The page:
Todd Paris: Belief or prejudice? Brock bill raises legal questions
Published 12:00 am Wednesday, March 4, 2015
By Todd Paris
Special to the Salisbury Post
N.C. President Pro-Tem Phil Berger has introduced Senate Bill 2 “Magistrate’s Recusal of Civil Ceremonies.” It is co-sponsored by Sen. Andrew Brock, a Republican who represents most of Rowan County. The obvious intent is to allow magistrates to refuse to marry same-sex couples after the U.S. Supreme Court denied to review the 4th Circuit’s decision in Bostic v. Schaefer. That court’s majority conclusion was that “Virginia’s same-sex marriage bans impermissibly infringe on its citizens’ fundamental right to marry.” Since North Carolina is in the Fourth Circuit, our own very similar ban died by virtue of the U.S. Supreme Court’s refusal to review this decision.
There is a legitimate legal issue for individual magistrates and deputy and assistant register of deeds that do not wish to assist in same-sex marriages in that N.C. Gen. Statute 14-230 establishes a misdemeanor penalty for refusing to perform the duties of their office. S.B. 2 would allow these state employees to refuse to take part in the civil marriage process based upon any “sincerely held religious objection” and prohibit disciplinary action or criminal prosecution for such refusal. If all deputy and assistant registers of deeds refuse to issue marriage licenses, then the elected register of deeds must issue the license him or herself. If all magistrates refuse, then it falls to the chief district court judge. It would seem, technically, to allow same sex marriages to still happen, though place the responsibility on these two elected officials. I am not sure if 14-230 applies to these two elected officials.
Senate Bill 2 would make bad law. Hopefully, the House will reject it. How do you decide if a magistrate or register has a “sincerely held religious belief” as opposed to mere prejudice? Do we establish a committee to review the church attendance and tithing history of those seeking to be excused? Do we want to place a state official in charge of determining the sincerity of another’s religious beliefs? What standards do we use?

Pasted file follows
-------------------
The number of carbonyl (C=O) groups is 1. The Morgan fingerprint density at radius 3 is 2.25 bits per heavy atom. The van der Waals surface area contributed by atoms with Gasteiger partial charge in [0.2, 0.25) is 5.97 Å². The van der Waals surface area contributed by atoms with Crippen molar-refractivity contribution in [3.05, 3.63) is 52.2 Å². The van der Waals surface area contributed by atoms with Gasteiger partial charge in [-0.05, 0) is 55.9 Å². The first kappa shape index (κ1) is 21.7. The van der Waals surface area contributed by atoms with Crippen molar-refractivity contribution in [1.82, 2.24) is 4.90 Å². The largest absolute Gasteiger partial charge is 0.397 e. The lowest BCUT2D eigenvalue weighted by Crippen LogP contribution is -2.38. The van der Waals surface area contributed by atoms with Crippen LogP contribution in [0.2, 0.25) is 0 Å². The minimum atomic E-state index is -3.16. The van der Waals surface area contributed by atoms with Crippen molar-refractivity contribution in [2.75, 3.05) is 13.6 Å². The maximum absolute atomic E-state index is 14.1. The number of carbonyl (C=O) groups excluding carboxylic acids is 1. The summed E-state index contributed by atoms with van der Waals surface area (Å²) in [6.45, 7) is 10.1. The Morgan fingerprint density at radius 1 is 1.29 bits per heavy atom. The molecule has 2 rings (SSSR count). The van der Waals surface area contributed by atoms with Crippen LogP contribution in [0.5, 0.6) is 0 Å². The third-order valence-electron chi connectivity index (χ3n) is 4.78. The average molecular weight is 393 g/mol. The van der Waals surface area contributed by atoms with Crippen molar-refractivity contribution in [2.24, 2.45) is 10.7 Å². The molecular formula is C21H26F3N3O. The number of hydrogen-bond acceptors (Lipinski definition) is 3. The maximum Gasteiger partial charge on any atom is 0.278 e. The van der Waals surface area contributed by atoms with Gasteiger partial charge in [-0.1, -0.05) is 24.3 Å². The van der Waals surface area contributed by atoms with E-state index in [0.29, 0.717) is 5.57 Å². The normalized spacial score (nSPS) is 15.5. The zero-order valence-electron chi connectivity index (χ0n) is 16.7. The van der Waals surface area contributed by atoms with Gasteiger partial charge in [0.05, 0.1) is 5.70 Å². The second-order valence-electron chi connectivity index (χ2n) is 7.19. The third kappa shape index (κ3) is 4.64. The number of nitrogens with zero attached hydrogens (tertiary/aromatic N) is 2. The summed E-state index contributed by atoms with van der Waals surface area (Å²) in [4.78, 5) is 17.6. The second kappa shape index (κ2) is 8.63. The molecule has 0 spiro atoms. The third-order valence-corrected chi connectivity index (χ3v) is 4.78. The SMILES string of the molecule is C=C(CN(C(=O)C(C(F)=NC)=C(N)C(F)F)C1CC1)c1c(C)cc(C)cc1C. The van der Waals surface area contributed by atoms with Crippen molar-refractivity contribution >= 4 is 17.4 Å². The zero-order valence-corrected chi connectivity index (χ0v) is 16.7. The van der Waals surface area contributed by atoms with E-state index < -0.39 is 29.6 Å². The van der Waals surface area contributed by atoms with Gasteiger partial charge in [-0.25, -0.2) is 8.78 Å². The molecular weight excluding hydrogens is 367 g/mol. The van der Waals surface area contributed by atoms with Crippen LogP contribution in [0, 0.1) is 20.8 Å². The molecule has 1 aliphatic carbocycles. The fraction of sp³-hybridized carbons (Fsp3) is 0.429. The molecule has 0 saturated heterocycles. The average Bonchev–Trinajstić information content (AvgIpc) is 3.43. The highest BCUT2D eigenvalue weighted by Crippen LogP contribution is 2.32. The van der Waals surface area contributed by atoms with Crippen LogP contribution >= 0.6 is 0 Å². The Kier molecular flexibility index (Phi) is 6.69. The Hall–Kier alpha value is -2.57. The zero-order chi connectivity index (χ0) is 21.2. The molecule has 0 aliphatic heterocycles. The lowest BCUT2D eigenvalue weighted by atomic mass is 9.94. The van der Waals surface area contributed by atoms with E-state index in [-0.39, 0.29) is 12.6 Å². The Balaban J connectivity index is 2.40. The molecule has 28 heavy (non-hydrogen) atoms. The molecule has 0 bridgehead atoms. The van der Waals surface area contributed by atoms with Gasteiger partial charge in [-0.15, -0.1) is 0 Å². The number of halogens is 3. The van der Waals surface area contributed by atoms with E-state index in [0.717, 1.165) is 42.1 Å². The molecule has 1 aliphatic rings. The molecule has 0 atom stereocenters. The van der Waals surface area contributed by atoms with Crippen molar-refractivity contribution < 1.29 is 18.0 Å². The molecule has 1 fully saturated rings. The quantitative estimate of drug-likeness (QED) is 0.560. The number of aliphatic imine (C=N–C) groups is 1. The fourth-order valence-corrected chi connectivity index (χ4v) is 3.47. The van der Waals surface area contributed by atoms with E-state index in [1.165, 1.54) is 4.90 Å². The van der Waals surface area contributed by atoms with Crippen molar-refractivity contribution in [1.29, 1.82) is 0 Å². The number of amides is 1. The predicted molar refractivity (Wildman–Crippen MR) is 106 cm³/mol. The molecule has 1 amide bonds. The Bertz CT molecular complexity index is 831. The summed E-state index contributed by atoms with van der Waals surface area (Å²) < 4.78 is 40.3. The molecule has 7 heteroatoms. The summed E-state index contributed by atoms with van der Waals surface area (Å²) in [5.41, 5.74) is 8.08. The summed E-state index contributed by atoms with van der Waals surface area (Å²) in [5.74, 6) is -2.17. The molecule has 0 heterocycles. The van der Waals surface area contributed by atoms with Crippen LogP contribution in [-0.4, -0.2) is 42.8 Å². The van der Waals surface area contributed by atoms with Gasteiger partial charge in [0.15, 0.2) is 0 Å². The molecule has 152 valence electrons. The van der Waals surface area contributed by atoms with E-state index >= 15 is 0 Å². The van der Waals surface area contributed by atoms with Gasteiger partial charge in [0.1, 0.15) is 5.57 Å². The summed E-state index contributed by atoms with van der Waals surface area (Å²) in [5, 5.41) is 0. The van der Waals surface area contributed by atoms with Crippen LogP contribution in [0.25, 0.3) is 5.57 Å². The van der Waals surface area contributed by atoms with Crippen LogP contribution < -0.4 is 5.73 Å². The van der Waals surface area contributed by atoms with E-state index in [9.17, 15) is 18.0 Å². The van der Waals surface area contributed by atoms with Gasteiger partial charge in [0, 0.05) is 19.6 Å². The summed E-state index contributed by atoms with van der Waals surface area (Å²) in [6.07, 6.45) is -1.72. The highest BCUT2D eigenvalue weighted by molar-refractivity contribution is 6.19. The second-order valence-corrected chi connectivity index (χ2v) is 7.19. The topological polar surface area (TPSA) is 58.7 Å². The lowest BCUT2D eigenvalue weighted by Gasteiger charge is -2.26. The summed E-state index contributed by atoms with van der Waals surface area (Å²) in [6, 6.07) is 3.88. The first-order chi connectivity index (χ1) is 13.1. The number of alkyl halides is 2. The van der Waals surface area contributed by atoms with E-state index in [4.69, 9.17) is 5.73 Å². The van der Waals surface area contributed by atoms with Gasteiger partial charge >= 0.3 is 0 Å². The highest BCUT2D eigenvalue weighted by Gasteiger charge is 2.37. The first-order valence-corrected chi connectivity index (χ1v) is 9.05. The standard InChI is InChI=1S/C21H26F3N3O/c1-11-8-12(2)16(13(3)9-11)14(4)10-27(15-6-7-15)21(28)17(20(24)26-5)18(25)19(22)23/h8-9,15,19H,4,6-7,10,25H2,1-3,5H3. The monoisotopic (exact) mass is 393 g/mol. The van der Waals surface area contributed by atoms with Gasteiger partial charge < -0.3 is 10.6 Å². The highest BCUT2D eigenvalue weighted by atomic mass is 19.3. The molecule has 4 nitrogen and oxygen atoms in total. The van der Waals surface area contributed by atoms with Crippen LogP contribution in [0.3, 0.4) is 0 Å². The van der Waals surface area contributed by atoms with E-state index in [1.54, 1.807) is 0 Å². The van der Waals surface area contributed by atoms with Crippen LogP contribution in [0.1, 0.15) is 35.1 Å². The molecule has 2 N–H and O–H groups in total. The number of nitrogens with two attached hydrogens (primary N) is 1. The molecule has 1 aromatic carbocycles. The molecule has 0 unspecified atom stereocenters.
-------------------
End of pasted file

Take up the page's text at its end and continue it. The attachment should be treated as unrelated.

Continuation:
Please note that this proposed law does not mention “same-sex marriage” anywhere. It allows recusal from marriage related duties for any “sincerely held religious belief.” What happens if the magistrate and register attends a fundamentalist church that does not believe in “mixed marriages?” What happens if a conservative Catholic magistrate or register does not believe in second marriages?
A bad precedent for the future arises if other government employees also demand recusal from duties deemed religiously onerous. There are churches and mosques that literally interpret verses in the Koran and Old Testament that allow husbands to physically discipline their wives. Will law enforcement officers be allowed to refuse to arrest at domestic violence calls due to their “sincerely held religious beliefs?” If a magistrate becomes Rastafarian can he refuse to issue warrants on marijuana possession?
Then again, maybe when you take an oath of office which includes upholding the U.S. Constitution, it also includes the United States Supreme Court’s decisions, even those you don’t like. If you can’t do that, well, maybe you need to find another avocation. I wonder what went on back in the ‘50s when magistrates and registers were first forced to assist in mixed marriages. I feel like we have been here before and ought to know better.
Todd Paris is an attorney who lives in Salisbury.